The history of the Nazis in Europe challenges any notion that a love of art will make one good. In our study of the Nazis we return now to the music and philosophy with which we began the course–that of Wagner, Strauss and Nietzsche. Hitler became popular initially because he could speak to the lower classes, and, even, felt like he was an everyman. In truth, he was, but he was also a lover of high culture, especially music. He first visited the Wagner family home in October 1923, just before the beer hall putsch (Ross 341). When Hitler came to power in 1933, he soon made Richard Strauss the president of the music section of the Reichskulturkammer (Reich Culture Chamber). Under Hitler’s leadership, the people had greater access to music than before–new opera houses should contain 3000 seats for example. Hitler also proclaimed that music existed in a world separate from history and should not be (as it was in Stalin’s Russia) overshadowed or made to tow to political lines.

Was there such a thing as a ‘Nazi sound’? Did a conservative style steeped in Wagner, Bruckner, and/or Strauss guarantee success in Hitler’s world? Did more adventures styles–those that had prospered in the free atmosphere of the Weimar Republic–guarantee failure? The answers to these questions are not as clear as is often assumed. The automatic equation of radical style with liberal politics and of conservative style with reactionary politics is a historical myth that does little justice to an agonizingly ambiguous historical reality. (Ross 346)

Image result for hitler listening to music         Image result for hitler listening to music

Leni Riefenstahl’s Triumph des Willens, or Triumph of the Will is widely considered one of the best and most important propaganda films of the 20th Century. Artistically, it is a triumph. It was released in 1935.

The whole film is absolutely worth seeing, but we screened these sections: between 10:30 ~ 16:00; between 23:00 – 51:00.

Things to think about:

  • What makes this film propagaPicturenda?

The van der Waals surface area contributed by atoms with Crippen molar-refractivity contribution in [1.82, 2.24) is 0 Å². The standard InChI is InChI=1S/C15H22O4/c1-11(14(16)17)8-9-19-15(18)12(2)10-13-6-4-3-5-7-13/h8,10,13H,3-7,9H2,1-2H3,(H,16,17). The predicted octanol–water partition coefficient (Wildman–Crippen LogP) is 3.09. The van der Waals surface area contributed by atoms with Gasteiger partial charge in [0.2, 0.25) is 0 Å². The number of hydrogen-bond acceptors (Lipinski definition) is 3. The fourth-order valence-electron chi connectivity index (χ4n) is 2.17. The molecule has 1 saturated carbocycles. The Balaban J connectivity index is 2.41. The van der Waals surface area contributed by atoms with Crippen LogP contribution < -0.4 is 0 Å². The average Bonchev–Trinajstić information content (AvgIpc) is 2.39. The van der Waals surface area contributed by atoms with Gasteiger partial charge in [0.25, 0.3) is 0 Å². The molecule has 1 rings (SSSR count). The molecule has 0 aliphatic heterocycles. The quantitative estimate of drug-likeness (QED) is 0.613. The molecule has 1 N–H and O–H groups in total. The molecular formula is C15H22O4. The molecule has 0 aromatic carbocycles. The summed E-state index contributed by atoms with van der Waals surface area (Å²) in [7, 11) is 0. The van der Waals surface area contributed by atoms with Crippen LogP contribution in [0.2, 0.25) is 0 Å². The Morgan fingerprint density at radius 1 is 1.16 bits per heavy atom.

• Think about Germany’s situation in 1935. Hitler has been in power for 2 years. In 1932, the unemployment rate stood at 44%, by 1934 it had dropped to 14.1 %, and by 1938 it was less than 1%. How do we see that represented in the film? What is the difference between a soldier and a worker? (Is there one?)
  • The Strength through Joy (Kraft durch Freude) program was another branch of this. How does its symbols compare to those seen in the film?



Propaganda was also employed by the allies. The Keep Calm and Carry on posters supposed to be released in Britain in 1939, when war planners thought the first air raids would come. Despite the fact that over 200,000 were printed, they were never displayed and eventually destroyed. Other sister posters would have been:


In the US, they also had propaganda. By far the most famous is the following image:


Rosie the Riveter

What is a riveter?

How do the images used in the US differ from or compare to those used elsewhere?







On the musical front, in class we listened to Olivier Messiaen’s Quatuor pour la fin du temps, or Quartet for the End of Time. Here is an article written about the piece: WSJ on the Quartet for the End of Time. Very briefly, it was composed by Messiaen who, in 1940, had been stationed at Verdun. While there he requested that he be put on the early watch so that he could listen to the birds as they woke.  He composed one of the segments of the quartet while there, a section for clarinet. Before he could hear it performed, the Germans took him prisoner. This piece composed and first performed, therefore, in a POW camp:

There was thick frost on the windows and 20 inches of snow outside as the 500 prisoners of war took their seats behind the German camp guards. With the crush of bodies, the temperature inside Barrack 27 rose to just above freezing, a small victory over the pitiless Silesian winter. Stretchers had been laid on the floor bearing patients from the hospital block; prisoners from the quarantined section, too, had been allowed to attend the concert on Jan. 15, 1941.

The program, approved by the German guards, described the ambitions of the piece this way: “In homage to the Angel of the Apocalypse, who lifts his hand toward heaven, saying, ‘There shall be time no longer.’ ”